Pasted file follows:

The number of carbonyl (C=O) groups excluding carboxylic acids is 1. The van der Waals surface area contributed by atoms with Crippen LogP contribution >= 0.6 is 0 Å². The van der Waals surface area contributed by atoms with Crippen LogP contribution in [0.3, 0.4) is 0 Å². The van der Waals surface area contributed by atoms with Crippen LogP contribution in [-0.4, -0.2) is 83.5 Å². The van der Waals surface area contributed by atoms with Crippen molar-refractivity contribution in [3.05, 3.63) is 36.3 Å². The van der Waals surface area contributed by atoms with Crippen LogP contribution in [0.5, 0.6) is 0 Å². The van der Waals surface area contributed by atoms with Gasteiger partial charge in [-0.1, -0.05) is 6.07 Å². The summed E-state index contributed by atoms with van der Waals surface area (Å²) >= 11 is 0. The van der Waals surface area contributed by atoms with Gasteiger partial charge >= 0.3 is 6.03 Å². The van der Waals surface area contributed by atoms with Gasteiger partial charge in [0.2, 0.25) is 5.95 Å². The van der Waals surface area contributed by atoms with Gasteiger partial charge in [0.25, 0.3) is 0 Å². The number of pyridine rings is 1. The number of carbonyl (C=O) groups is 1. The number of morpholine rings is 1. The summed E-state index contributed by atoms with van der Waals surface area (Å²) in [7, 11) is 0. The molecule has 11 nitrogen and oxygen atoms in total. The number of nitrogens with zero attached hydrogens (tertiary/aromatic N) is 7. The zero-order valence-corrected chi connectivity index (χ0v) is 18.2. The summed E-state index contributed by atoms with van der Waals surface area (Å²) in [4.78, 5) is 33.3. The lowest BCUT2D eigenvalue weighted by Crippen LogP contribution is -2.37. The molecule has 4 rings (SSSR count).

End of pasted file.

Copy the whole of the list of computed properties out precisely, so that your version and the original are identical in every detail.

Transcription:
The number of carbonyl (C=O) groups excluding carboxylic acids is 1. The van der Waals surface area contributed by atoms with Crippen LogP contribution >= 0.6 is 0 Å². The van der Waals surface area contributed by atoms with Crippen LogP contribution in [0.3, 0.4) is 0 Å². The van der Waals surface area contributed by atoms with Crippen LogP contribution in [-0.4, -0.2) is 83.5 Å². The van der Waals surface area contributed by atoms with Crippen molar-refractivity contribution in [3.05, 3.63) is 36.3 Å². The van der Waals surface area contributed by atoms with Crippen LogP contribution in [0.5, 0.6) is 0 Å². The van der Waals surface area contributed by atoms with Gasteiger partial charge in [-0.1, -0.05) is 6.07 Å². The summed E-state index contributed by atoms with van der Waals surface area (Å²) >= 11 is 0. The van der Waals surface area contributed by atoms with Gasteiger partial charge >= 0.3 is 6.03 Å². The van der Waals surface area contributed by atoms with Gasteiger partial charge in [0.2, 0.25) is 5.95 Å². The van der Waals surface area contributed by atoms with Gasteiger partial charge in [0.25, 0.3) is 0 Å². The number of pyridine rings is 1. The number of carbonyl (C=O) groups is 1. The number of morpholine rings is 1. The summed E-state index contributed by atoms with van der Waals surface area (Å²) in [7, 11) is 0. The molecule has 11 nitrogen and oxygen atoms in total. The number of nitrogens with zero attached hydrogens (tertiary/aromatic N) is 7. The zero-order valence-corrected chi connectivity index (χ0v) is 18.2. The summed E-state index contributed by atoms with van der Waals surface area (Å²) in [4.78, 5) is 33.3. The lowest BCUT2D eigenvalue weighted by Crippen LogP contribution is -2.37. The molecule has 4 rings (SSSR count).